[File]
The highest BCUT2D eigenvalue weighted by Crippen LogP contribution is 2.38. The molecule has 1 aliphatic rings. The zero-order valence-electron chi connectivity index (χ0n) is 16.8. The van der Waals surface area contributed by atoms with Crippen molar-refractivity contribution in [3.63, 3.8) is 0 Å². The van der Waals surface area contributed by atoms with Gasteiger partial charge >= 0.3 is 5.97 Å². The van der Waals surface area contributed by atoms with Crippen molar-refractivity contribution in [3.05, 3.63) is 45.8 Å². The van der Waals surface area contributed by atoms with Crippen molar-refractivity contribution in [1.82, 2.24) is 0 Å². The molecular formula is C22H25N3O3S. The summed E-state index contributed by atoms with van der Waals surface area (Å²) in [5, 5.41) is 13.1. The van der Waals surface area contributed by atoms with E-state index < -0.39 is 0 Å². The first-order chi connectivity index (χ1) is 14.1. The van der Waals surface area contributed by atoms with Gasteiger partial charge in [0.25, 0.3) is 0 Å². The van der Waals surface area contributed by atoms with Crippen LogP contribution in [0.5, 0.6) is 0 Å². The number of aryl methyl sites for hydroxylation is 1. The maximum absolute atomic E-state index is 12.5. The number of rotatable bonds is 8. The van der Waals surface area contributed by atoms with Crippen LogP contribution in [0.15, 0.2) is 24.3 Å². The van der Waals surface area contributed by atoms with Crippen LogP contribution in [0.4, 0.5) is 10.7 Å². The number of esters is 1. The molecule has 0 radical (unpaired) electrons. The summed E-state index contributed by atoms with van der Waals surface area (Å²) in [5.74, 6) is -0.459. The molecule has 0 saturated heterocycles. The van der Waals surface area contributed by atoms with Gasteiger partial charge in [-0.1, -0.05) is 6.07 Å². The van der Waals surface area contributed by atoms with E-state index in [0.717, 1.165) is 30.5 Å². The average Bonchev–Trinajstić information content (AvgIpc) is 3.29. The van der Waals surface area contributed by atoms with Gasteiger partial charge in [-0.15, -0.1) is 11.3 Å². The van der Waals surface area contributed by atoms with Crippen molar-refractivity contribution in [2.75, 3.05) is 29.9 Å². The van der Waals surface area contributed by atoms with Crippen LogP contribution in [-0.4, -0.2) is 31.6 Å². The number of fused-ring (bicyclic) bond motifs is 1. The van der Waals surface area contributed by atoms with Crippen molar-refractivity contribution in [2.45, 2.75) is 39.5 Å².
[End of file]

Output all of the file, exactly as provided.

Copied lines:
The highest BCUT2D eigenvalue weighted by Crippen LogP contribution is 2.38. The molecule has 1 aliphatic rings. The zero-order valence-electron chi connectivity index (χ0n) is 16.8. The van der Waals surface area contributed by atoms with Crippen molar-refractivity contribution in [3.63, 3.8) is 0 Å². The van der Waals surface area contributed by atoms with Gasteiger partial charge >= 0.3 is 5.97 Å². The van der Waals surface area contributed by atoms with Crippen molar-refractivity contribution in [3.05, 3.63) is 45.8 Å². The van der Waals surface area contributed by atoms with Crippen molar-refractivity contribution in [1.82, 2.24) is 0 Å². The molecular formula is C22H25N3O3S. The summed E-state index contributed by atoms with van der Waals surface area (Å²) in [5, 5.41) is 13.1. The van der Waals surface area contributed by atoms with E-state index < -0.39 is 0 Å². The first-order chi connectivity index (χ1) is 14.1. The van der Waals surface area contributed by atoms with Gasteiger partial charge in [0.25, 0.3) is 0 Å². The van der Waals surface area contributed by atoms with Crippen LogP contribution in [0.5, 0.6) is 0 Å². The number of aryl methyl sites for hydroxylation is 1. The maximum absolute atomic E-state index is 12.5. The number of rotatable bonds is 8. The van der Waals surface area contributed by atoms with Crippen LogP contribution in [0.15, 0.2) is 24.3 Å². The van der Waals surface area contributed by atoms with Crippen LogP contribution in [0.4, 0.5) is 10.7 Å². The number of esters is 1. The molecule has 0 radical (unpaired) electrons. The summed E-state index contributed by atoms with van der Waals surface area (Å²) in [5.74, 6) is -0.459. The molecule has 0 saturated heterocycles. The van der Waals surface area contributed by atoms with Gasteiger partial charge in [-0.1, -0.05) is 6.07 Å². The van der Waals surface area contributed by atoms with E-state index in [0.717, 1.165) is 30.5 Å². The average Bonchev–Trinajstić information content (AvgIpc) is 3.29. The van der Waals surface area contributed by atoms with Gasteiger partial charge in [-0.15, -0.1) is 11.3 Å². The van der Waals surface area contributed by atoms with Crippen molar-refractivity contribution in [2.75, 3.05) is 29.9 Å². The van der Waals surface area contributed by atoms with Crippen LogP contribution in [-0.4, -0.2) is 31.6 Å². The number of fused-ring (bicyclic) bond motifs is 1. The van der Waals surface area contributed by atoms with Crippen molar-refractivity contribution in [2.45, 2.75) is 39.5 Å².